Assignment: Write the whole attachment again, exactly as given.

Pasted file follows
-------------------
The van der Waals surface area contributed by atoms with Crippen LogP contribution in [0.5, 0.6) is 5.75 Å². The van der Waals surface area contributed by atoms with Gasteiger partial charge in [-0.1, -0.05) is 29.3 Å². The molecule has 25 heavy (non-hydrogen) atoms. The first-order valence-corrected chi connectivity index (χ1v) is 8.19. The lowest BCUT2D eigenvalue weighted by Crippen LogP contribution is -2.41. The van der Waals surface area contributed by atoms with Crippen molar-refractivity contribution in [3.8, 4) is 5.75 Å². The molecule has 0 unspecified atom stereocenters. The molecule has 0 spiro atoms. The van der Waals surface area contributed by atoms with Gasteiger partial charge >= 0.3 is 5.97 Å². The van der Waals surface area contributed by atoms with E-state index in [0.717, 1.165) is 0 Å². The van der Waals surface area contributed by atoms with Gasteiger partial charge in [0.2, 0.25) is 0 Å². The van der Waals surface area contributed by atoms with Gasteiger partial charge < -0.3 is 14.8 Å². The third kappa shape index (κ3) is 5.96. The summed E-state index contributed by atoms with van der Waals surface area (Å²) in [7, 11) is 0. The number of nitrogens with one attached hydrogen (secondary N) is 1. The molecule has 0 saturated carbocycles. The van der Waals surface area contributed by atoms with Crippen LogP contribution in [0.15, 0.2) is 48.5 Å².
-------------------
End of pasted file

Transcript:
The van der Waals surface area contributed by atoms with Crippen LogP contribution in [0.5, 0.6) is 5.75 Å². The van der Waals surface area contributed by atoms with Gasteiger partial charge in [-0.1, -0.05) is 29.3 Å². The molecule has 25 heavy (non-hydrogen) atoms. The first-order valence-corrected chi connectivity index (χ1v) is 8.19. The lowest BCUT2D eigenvalue weighted by Crippen LogP contribution is -2.41. The van der Waals surface area contributed by atoms with Crippen molar-refractivity contribution in [3.8, 4) is 5.75 Å². The molecule has 0 unspecified atom stereocenters. The molecule has 0 spiro atoms. The van der Waals surface area contributed by atoms with Gasteiger partial charge >= 0.3 is 5.97 Å². The van der Waals surface area contributed by atoms with E-state index in [0.717, 1.165) is 0 Å². The van der Waals surface area contributed by atoms with Gasteiger partial charge in [0.2, 0.25) is 0 Å². The van der Waals surface area contributed by atoms with Gasteiger partial charge < -0.3 is 14.8 Å². The third kappa shape index (κ3) is 5.96. The summed E-state index contributed by atoms with van der Waals surface area (Å²) in [7, 11) is 0. The number of nitrogens with one attached hydrogen (secondary N) is 1. The molecule has 0 saturated carbocycles. The van der Waals surface area contributed by atoms with Crippen LogP contribution in [0.15, 0.2) is 48.5 Å².